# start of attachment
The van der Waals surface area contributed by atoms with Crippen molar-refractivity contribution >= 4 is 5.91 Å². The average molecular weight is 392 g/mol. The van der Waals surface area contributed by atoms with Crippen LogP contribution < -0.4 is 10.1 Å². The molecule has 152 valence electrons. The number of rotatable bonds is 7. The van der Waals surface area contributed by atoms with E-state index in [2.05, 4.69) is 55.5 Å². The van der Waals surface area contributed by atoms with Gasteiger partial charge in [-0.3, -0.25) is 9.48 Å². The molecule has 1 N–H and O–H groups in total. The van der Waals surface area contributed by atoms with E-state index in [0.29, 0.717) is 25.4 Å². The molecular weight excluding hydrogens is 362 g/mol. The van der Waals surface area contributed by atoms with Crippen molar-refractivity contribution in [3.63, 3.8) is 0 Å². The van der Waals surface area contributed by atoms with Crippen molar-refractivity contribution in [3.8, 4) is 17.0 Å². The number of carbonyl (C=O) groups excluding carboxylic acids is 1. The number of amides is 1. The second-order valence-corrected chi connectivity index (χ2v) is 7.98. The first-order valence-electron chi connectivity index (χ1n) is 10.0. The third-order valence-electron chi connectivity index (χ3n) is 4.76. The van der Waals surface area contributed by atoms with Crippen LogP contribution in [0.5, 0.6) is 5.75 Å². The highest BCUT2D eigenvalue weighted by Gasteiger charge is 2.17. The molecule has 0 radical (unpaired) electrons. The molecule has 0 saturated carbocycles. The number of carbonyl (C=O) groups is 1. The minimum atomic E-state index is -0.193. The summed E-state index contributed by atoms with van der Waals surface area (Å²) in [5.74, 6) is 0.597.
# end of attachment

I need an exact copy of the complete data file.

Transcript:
The van der Waals surface area contributed by atoms with Crippen molar-refractivity contribution >= 4 is 5.91 Å². The average molecular weight is 392 g/mol. The van der Waals surface area contributed by atoms with Crippen LogP contribution < -0.4 is 10.1 Å². The molecule has 152 valence electrons. The number of rotatable bonds is 7. The van der Waals surface area contributed by atoms with E-state index in [2.05, 4.69) is 55.5 Å². The van der Waals surface area contributed by atoms with Gasteiger partial charge in [-0.3, -0.25) is 9.48 Å². The molecule has 1 N–H and O–H groups in total. The van der Waals surface area contributed by atoms with E-state index in [0.29, 0.717) is 25.4 Å². The molecular weight excluding hydrogens is 362 g/mol. The van der Waals surface area contributed by atoms with Crippen molar-refractivity contribution in [3.63, 3.8) is 0 Å². The van der Waals surface area contributed by atoms with Crippen molar-refractivity contribution in [3.8, 4) is 17.0 Å². The number of carbonyl (C=O) groups excluding carboxylic acids is 1. The number of amides is 1. The second-order valence-corrected chi connectivity index (χ2v) is 7.98. The first-order valence-electron chi connectivity index (χ1n) is 10.0. The third-order valence-electron chi connectivity index (χ3n) is 4.76. The van der Waals surface area contributed by atoms with Crippen LogP contribution in [0.5, 0.6) is 5.75 Å². The highest BCUT2D eigenvalue weighted by Gasteiger charge is 2.17. The molecule has 0 radical (unpaired) electrons. The molecule has 0 saturated carbocycles. The number of carbonyl (C=O) groups is 1. The minimum atomic E-state index is -0.193. The summed E-state index contributed by atoms with van der Waals surface area (Å²) in [5.74, 6) is 0.597.